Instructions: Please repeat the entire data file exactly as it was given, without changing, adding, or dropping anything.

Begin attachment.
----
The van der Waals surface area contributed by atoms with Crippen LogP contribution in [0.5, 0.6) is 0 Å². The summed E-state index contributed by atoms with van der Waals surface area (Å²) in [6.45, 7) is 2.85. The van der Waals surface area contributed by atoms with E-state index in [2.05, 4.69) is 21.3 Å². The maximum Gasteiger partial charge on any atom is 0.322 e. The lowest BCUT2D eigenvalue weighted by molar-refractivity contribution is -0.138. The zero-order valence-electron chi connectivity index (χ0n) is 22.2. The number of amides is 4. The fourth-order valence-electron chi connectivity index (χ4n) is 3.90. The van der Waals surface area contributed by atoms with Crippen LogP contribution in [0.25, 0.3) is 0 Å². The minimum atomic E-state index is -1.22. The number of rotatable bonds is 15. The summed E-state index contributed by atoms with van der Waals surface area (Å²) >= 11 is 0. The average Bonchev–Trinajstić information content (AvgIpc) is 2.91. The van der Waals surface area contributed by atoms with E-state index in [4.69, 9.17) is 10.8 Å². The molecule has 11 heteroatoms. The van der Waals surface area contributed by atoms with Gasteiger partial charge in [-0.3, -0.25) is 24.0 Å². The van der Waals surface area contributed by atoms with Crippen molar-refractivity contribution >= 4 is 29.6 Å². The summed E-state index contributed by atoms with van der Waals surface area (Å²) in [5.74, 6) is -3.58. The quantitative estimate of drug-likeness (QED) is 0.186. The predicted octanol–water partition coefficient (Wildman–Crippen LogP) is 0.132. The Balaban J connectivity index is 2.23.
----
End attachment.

The van der Waals surface area contributed by atoms with Crippen LogP contribution in [0.5, 0.6) is 0 Å². The summed E-state index contributed by atoms with van der Waals surface area (Å²) in [6.45, 7) is 2.85. The van der Waals surface area contributed by atoms with E-state index in [2.05, 4.69) is 21.3 Å². The maximum Gasteiger partial charge on any atom is 0.322 e. The lowest BCUT2D eigenvalue weighted by molar-refractivity contribution is -0.138. The zero-order valence-electron chi connectivity index (χ0n) is 22.2. The number of amides is 4. The fourth-order valence-electron chi connectivity index (χ4n) is 3.90. The van der Waals surface area contributed by atoms with Crippen LogP contribution in [0.25, 0.3) is 0 Å². The minimum atomic E-state index is -1.22. The number of rotatable bonds is 15. The summed E-state index contributed by atoms with van der Waals surface area (Å²) >= 11 is 0. The average Bonchev–Trinajstić information content (AvgIpc) is 2.91. The van der Waals surface area contributed by atoms with E-state index in [4.69, 9.17) is 10.8 Å². The molecule has 11 heteroatoms. The van der Waals surface area contributed by atoms with Gasteiger partial charge in [-0.3, -0.25) is 24.0 Å². The van der Waals surface area contributed by atoms with Crippen molar-refractivity contribution >= 4 is 29.6 Å². The summed E-state index contributed by atoms with van der Waals surface area (Å²) in [5.74, 6) is -3.58. The quantitative estimate of drug-likeness (QED) is 0.186. The predicted octanol–water partition coefficient (Wildman–Crippen LogP) is 0.132. The Balaban J connectivity index is 2.23.